M-2 version of a 75S-3B trick.

The time constant is 300 to 600mSec then, I assume that if the AGC meter =
is at let's say s-9 +40 it would take 500 to 600mSec to go to 0. Collins =
never got into the real slow time constants in the S-Line... 600 Msec. =
You have the option of putting in a bigger cap if you like. Change C256 =
from 0.01 to 0.068uF and R180 from 680k to 47k. Makes a real difference; =
no pumping of SSB signal, and Less distortion on the audio. There are =
two time constants in the AGC circuit: One fast (680k and the 0.01uF), =
and one slow (1.5M and the 0.47uF). The fast one is the problem. Of the =
AGC voltage produced 30% of it is as a result of the fast circuit. This =
circuit causes the pumping action on SSB signals. It rises and falls =
with the voice peaks. To me this very annoying! If you bypass the fast =
circuit (clip a jumper lead across the 680k resistor) you will hear the =
difference. The audio clears right up. But you will still need some fast =
AGC to cover any overshoot.

The original circuit is better for coping SSB with a lot of QRN. You can =
hear a weak signal behind a stronger SSB signal/spatter because of the =
faster decay of the fast time constant circuit. But, for casual rag =
chewing it's very fatiguing. I prefer the long time constant circuit. =
Try SB8 without the 680K R180 resistor.

Dennis Brothers videotape places a 100 ohm resistor in series with the =
top end of C235 (a .01 which is connected to the plate of V16B), and =
adds a .05 from the screen (pin 8) of that same tube to ground.

KWM-2 AGC time constants use a dual or stacked time constants consisting =
of a fast section and slower section in series. The slow time constant =
charges to the average AGC value for the incoming signals, the fast time =
constant then acts on short noise pulses as well as voice peaks so that =
average AGC voltage is not overcharged by a pulse minimizing the amount =
of information to be missed. Similar to the ALC. The fast time constant =
should be 10% of the slow one, if you look at the values on the S-line =
and KWM-2 you will find that the fast constant in much faster than that. =
I think 3 or 4 %. Increased the time constant values to this ratio and =
they do work better. The M2's AGC is superior when copying weak signals =
with strong off frequency QRM and when lots of thunder static is =
present. It's not for round table QSO with strong signals present. The =
AGC is compromised towards weak signal performance in the presence of =
interference. (fast - 680k & .01uf, and slow - 1.5M & .47uf. Fast s/b =
10% of the slow value). Change C256 from .01 to .068uf and R180 from =
680k to 47k. - No pumping on SSB sigs., less audio distortion. Test: =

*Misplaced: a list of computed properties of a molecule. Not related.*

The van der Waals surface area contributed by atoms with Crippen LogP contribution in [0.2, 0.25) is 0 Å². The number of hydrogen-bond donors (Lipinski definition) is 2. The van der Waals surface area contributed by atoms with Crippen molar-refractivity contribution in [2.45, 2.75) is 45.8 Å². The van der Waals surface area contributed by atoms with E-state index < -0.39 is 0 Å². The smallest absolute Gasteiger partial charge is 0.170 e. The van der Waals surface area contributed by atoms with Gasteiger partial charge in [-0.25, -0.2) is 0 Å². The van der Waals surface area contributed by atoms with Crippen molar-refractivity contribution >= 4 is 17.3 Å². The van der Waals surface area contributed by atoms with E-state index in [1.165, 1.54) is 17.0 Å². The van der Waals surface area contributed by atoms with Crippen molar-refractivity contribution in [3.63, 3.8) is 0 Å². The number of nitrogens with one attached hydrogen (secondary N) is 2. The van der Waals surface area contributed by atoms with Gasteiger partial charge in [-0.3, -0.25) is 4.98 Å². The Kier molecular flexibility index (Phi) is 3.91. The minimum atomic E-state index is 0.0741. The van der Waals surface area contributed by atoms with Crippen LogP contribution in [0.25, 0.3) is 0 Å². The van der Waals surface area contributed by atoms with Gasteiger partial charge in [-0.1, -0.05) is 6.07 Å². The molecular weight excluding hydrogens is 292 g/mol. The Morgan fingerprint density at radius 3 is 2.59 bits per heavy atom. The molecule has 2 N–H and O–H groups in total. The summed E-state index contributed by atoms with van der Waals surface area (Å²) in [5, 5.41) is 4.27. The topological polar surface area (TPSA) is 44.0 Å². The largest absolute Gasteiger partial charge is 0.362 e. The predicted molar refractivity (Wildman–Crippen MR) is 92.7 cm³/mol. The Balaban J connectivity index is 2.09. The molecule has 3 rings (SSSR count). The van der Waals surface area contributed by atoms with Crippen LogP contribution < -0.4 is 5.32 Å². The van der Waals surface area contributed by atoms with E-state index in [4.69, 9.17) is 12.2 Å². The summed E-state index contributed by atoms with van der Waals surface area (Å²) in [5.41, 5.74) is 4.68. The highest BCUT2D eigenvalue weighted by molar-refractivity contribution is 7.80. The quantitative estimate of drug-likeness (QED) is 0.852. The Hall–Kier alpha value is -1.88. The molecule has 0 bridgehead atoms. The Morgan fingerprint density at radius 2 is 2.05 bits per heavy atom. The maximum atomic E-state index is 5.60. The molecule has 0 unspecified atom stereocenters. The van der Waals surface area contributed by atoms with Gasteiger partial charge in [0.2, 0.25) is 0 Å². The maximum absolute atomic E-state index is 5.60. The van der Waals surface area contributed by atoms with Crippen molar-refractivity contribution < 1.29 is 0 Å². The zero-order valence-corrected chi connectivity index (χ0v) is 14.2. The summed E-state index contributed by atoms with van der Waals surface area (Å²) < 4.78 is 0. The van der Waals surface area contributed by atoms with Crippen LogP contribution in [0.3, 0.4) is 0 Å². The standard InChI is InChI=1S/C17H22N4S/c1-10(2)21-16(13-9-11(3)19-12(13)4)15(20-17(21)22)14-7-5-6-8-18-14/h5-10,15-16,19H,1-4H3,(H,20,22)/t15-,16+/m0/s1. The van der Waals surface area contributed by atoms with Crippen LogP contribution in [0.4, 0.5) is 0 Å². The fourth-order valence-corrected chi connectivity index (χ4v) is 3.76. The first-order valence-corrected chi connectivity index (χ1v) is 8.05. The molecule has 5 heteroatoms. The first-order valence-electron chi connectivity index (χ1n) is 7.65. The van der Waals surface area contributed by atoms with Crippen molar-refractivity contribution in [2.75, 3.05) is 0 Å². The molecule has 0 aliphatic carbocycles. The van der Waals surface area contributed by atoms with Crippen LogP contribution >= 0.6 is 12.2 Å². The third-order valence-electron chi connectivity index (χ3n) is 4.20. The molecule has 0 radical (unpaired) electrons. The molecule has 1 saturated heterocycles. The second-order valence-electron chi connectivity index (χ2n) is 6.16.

Jump across 680k and hear difference.

When aligning the KWM-2, monitor output with a Scope or a VTVM/RF Probe. =
Do not rely on the panel meter. Bad trimmer caps will not peek and =
require opening and cleaning.

When aligning the 80 meter slug-rack, be sure the slugs are not tuned to =
the Varible IF frequency. If necessary, connect a signal generator tuned =
to 3.7Mhz to XV5-2 in order to peak the slugs properly.

To detect RF feedback (audio distortion), monitor SSB quality with =
separate receiver.

ALC problem. Transmit: TUNE/LOCK, OK, 100w out; All other modes (LSB, =
USB, CW), zero RF output, ALC meter reading at full scale+. Short the =
ALC jack to ground. This will allow 100w output in all modes. Measure =
the ALC voltage when unshorted (around -12v). should be -1.5v. C157 is =
the most likely culprit if DC voltage at V17-1 is -45v; not zero [as =
specified...]. Replacing C157 cured the problem. Another case, in the =
final analysis, electrolytic capacitor (C6B) in the cathode of the Tone =
Osc circuit (V11-gassy grid). Disconnecting that portion of the dual =
electrolytic can (25mfd at 25vdc) and substituting a similar value cap =
solved the problem.

Collins reports high failure rate with 6U8 in XV-13. Tube goes soft =
(gassy) in short time. Tube can be switched into another position and =
operate normally.

ALC problem. Transmit: TUNE/LOCK, OK, 100w out; All other modes (LSB, =
USB, CW), zero RF output, ALC meter reading at full scale+. Short the =
ALC jack to ground. This will allow 100w output in all modes. Measure =
the ALC voltage when unshorted (around -12v). should be -1.5v. C157 is =
the most likely culprit if DC voltage at V17-1 is -45v; not zero [as =
specified...]. Replacing C157 cured the problem. Another case, in the =
final analysis, electrolytic capacitor (C6B) in the cathode of the Tone =
Osc circuit (V11). Disconnecting that portion of the dual electrolytic =
can (25mfd at 25vdc) and substituting a similar value cap solved the =

Can't turn the AF gain control up past 9 o'clock without getting severe =
feedback through the speaker? Most often caused by an open bypass =
capacitor. Start with the receiver squealing and bridge each bypass cap =
with a known good one, Use a .05 @ 400 V starting in the audio section =
and working my way back through the unit. Note this is a dangerous =
process. Be sure to take adequate precautions, rubber mat or gloves and =
one hand only in the gear, the other safely in your pocket.

Low crystal injection on 10 meters: Replace 6U8A, V13.

Low power output: Check screen resistors, R146, R69 and R70.

Scope indicates sidetone present in receiver's CW mode. See SB-10. If =
tone is on TR275 and 200/R200 volt line, pull big relay to reduce tone =
level. If it reduces level, but is still found on 275volts at R50, check =
C49 at V2B.

Final Amp Compartment: